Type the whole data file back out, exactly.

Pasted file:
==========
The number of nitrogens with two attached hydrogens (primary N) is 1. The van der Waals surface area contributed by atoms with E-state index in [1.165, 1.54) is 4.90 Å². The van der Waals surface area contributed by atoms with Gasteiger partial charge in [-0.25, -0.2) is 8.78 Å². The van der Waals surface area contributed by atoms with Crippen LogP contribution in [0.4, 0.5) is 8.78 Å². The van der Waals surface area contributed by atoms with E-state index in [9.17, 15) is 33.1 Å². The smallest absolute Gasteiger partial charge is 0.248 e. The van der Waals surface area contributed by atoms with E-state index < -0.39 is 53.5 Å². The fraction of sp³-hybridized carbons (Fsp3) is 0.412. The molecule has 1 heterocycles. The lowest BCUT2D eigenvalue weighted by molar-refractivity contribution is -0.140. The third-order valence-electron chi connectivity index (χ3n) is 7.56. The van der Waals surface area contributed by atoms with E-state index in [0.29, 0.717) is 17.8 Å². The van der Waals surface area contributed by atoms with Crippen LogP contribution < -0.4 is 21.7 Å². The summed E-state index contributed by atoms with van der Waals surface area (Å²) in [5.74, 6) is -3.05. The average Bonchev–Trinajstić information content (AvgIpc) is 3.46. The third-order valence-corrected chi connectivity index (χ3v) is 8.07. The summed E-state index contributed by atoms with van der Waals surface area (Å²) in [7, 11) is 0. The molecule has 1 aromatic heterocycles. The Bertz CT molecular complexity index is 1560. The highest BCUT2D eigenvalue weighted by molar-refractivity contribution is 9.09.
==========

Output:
The number of nitrogens with two attached hydrogens (primary N) is 1. The van der Waals surface area contributed by atoms with E-state index in [1.165, 1.54) is 4.90 Å². The van der Waals surface area contributed by atoms with Gasteiger partial charge in [-0.25, -0.2) is 8.78 Å². The van der Waals surface area contributed by atoms with Crippen LogP contribution in [0.4, 0.5) is 8.78 Å². The van der Waals surface area contributed by atoms with E-state index in [9.17, 15) is 33.1 Å². The smallest absolute Gasteiger partial charge is 0.248 e. The van der Waals surface area contributed by atoms with E-state index < -0.39 is 53.5 Å². The fraction of sp³-hybridized carbons (Fsp3) is 0.412. The molecule has 1 heterocycles. The lowest BCUT2D eigenvalue weighted by molar-refractivity contribution is -0.140. The third-order valence-electron chi connectivity index (χ3n) is 7.56. The van der Waals surface area contributed by atoms with E-state index in [0.29, 0.717) is 17.8 Å². The van der Waals surface area contributed by atoms with Crippen LogP contribution < -0.4 is 21.7 Å². The summed E-state index contributed by atoms with van der Waals surface area (Å²) in [5.74, 6) is -3.05. The average Bonchev–Trinajstić information content (AvgIpc) is 3.46. The third-order valence-corrected chi connectivity index (χ3v) is 8.07. The summed E-state index contributed by atoms with van der Waals surface area (Å²) in [7, 11) is 0. The molecule has 1 aromatic heterocycles. The Bertz CT molecular complexity index is 1560. The highest BCUT2D eigenvalue weighted by molar-refractivity contribution is 9.09.